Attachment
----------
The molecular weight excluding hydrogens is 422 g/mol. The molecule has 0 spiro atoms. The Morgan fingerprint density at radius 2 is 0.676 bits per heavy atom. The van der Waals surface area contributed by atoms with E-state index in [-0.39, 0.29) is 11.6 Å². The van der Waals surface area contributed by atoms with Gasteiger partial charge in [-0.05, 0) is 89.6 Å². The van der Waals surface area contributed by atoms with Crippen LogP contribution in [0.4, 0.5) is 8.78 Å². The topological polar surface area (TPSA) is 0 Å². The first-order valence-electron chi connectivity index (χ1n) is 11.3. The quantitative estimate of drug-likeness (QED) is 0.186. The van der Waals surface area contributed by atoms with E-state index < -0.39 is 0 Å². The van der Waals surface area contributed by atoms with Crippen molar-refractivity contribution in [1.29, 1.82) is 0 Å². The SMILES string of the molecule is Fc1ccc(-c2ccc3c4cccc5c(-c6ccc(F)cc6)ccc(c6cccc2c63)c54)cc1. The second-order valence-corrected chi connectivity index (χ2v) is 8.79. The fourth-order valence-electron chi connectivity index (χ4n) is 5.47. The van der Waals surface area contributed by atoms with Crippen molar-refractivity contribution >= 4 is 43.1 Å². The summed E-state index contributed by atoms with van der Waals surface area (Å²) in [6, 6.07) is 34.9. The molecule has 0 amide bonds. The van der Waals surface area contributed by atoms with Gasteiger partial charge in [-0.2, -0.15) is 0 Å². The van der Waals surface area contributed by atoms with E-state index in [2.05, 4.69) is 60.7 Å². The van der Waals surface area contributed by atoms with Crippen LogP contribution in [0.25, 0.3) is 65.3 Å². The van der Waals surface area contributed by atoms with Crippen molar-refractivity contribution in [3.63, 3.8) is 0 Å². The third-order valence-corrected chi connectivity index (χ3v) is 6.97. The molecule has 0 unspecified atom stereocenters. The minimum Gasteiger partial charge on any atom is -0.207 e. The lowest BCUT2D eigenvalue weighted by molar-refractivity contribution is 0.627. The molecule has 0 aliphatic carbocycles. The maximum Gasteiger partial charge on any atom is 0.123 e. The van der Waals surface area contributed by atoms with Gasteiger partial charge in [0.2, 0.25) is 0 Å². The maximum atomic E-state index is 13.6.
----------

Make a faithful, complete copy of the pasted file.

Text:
The molecular weight excluding hydrogens is 422 g/mol. The molecule has 0 spiro atoms. The Morgan fingerprint density at radius 2 is 0.676 bits per heavy atom. The van der Waals surface area contributed by atoms with E-state index in [-0.39, 0.29) is 11.6 Å². The van der Waals surface area contributed by atoms with Gasteiger partial charge in [-0.05, 0) is 89.6 Å². The van der Waals surface area contributed by atoms with Crippen LogP contribution in [0.4, 0.5) is 8.78 Å². The topological polar surface area (TPSA) is 0 Å². The first-order valence-electron chi connectivity index (χ1n) is 11.3. The quantitative estimate of drug-likeness (QED) is 0.186. The van der Waals surface area contributed by atoms with E-state index < -0.39 is 0 Å². The van der Waals surface area contributed by atoms with Crippen molar-refractivity contribution in [1.29, 1.82) is 0 Å². The SMILES string of the molecule is Fc1ccc(-c2ccc3c4cccc5c(-c6ccc(F)cc6)ccc(c6cccc2c63)c54)cc1. The second-order valence-corrected chi connectivity index (χ2v) is 8.79. The fourth-order valence-electron chi connectivity index (χ4n) is 5.47. The van der Waals surface area contributed by atoms with Crippen molar-refractivity contribution >= 4 is 43.1 Å². The summed E-state index contributed by atoms with van der Waals surface area (Å²) in [6, 6.07) is 34.9. The molecule has 0 amide bonds. The van der Waals surface area contributed by atoms with Gasteiger partial charge in [-0.2, -0.15) is 0 Å². The van der Waals surface area contributed by atoms with E-state index in [2.05, 4.69) is 60.7 Å². The van der Waals surface area contributed by atoms with Crippen LogP contribution in [0.25, 0.3) is 65.3 Å². The van der Waals surface area contributed by atoms with Crippen molar-refractivity contribution in [3.63, 3.8) is 0 Å². The third-order valence-corrected chi connectivity index (χ3v) is 6.97. The molecule has 0 unspecified atom stereocenters. The minimum Gasteiger partial charge on any atom is -0.207 e. The lowest BCUT2D eigenvalue weighted by molar-refractivity contribution is 0.627. The molecule has 0 aliphatic carbocycles. The maximum Gasteiger partial charge on any atom is 0.123 e. The van der Waals surface area contributed by atoms with Gasteiger partial charge in [0.2, 0.25) is 0 Å². The maximum atomic E-state index is 13.6.